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It's good to see that old MWM speakers are being preserved instead of discarded.  I hope these ones find a good home.

 

MWMs, MCMs, Khorns, La Scalas, Belles, and of course Jubilees (although they're mostly just babies in this context.  Really big babies), seem to really be heritage items.  Their worth is recognized, thus they're preserved.  Many of them are from the last century.  It makes me wonder how many will survive and still be active in the 22nd Century?  Most of them, I hope.

 

Good luck with your sale.

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They are unicorns. Even the singles are missing links. 

 

I contacted the seller and went out to empty the work van to make room and was immediately overcome with a sinking feeling.

 

Sure enough when I measured my basement entrance it came up short. And just when I thought I’d found the perfect home for my spare K-33s.

 

I don’t think you could buy the lumber to DIY these for that price.

 

There ought to be a bylaw against building single family dwellings that won’t accommodate MWM doubles.

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2 hours ago, Coytee said:

 

I hear you can walk into virtually any gas station or corner market and buy hens teeth up there.  Who knew!?

 in Quebec During the Maple sugar season , you can buy at a gaz station some "Oreille de crisse "  ,crispy pork rinds in Maple syrup ,  a bag is enough for a Heart attack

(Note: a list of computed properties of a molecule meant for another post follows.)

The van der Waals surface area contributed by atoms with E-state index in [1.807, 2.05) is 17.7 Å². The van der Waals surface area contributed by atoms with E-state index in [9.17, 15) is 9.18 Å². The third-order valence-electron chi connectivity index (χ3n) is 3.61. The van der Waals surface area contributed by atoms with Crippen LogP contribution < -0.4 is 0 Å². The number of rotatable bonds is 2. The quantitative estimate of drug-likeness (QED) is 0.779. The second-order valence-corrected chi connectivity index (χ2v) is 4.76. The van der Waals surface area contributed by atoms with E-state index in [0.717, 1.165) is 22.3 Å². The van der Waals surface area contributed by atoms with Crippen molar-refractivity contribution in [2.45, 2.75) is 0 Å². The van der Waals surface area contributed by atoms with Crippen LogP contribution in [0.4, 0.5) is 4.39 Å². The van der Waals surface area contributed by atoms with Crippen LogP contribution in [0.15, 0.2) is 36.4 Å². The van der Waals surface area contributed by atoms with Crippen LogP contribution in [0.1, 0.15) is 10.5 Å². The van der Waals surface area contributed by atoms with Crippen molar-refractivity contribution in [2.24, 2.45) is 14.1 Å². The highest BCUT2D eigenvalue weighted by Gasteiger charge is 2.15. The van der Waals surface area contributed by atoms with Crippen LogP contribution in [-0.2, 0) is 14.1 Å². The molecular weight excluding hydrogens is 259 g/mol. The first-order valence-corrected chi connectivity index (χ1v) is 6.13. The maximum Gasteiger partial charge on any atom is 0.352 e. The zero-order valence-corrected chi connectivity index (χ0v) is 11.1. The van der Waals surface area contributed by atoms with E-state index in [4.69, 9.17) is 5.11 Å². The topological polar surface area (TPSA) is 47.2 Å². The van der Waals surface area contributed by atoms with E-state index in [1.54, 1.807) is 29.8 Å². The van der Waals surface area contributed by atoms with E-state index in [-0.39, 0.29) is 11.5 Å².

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1 hour ago, RandyH said:

 in Quebec During the Maple sugar season , you can buy at a gaz station some "Oreille de crisse "  ,crispy pork rinds in Maple syrup ,  a bag is enough for a Heart attack

 

 

 

 

Wow!  That translates as “Christ’s Ears”, showing even more profanity than is usual for Quebec.  “crisse!”, or “Christ!” is used as profanity in Quebec, just as it is in English, but it can also be used as a verb, equivalent to “toss” in English, like “What did you do with that junk?”  “J’ai le crissé dans le vidange.”, meaning “I ******* it in the garbage.”  Seriously.

 

In France, rude French words are pretty much equivalent to the English ones we’re all familiar with, like “con”, for example.  It’s popular, and is not pronounced like “conman”, more like “conh”, that French vowel sound that’s not used in English.  What does it mean?  Well, if you replace the “o” with “u” and add “t” at the end”, you get the English version.

 

In Quebec, on the other hand, rude words are hangovers from a few centuries ago, from the Age of Exploration.  They’re called “sacrés”, and have their own Wikipedia page, “Quebec French profanity”.  The Quebec rude words are mostly religious, like “Tabernak!”, “tabernacle”, which is considered one of the rudest words you can say, while you could say, “T’es brakes sont toute fucké.”, meaning “Your brakes are really shot.”, without offending everyone.  BTW, the “e” on the end of many French words is usually silent, as in the word “France”.  However, if the “e” on the end of a word has an accent egu, like this, “é”, then the letter is not silent, it’s pronounced like a hard “a”, like “Klipsch Forté”, for example.

 

Silly and amusing? Yes.  Even many Quebecers think so.  Like in many situations in North America that are familiar to many of us, the degree of seriousness is conveyed, not by the actual words, but by the emotion that goes along with them, anywhere from “You guys, ha-ha.”, to “I’m really angry, so angry that your life may be in danger right now!”, even though the words may be the same.

 

Now back to the program you were watching.

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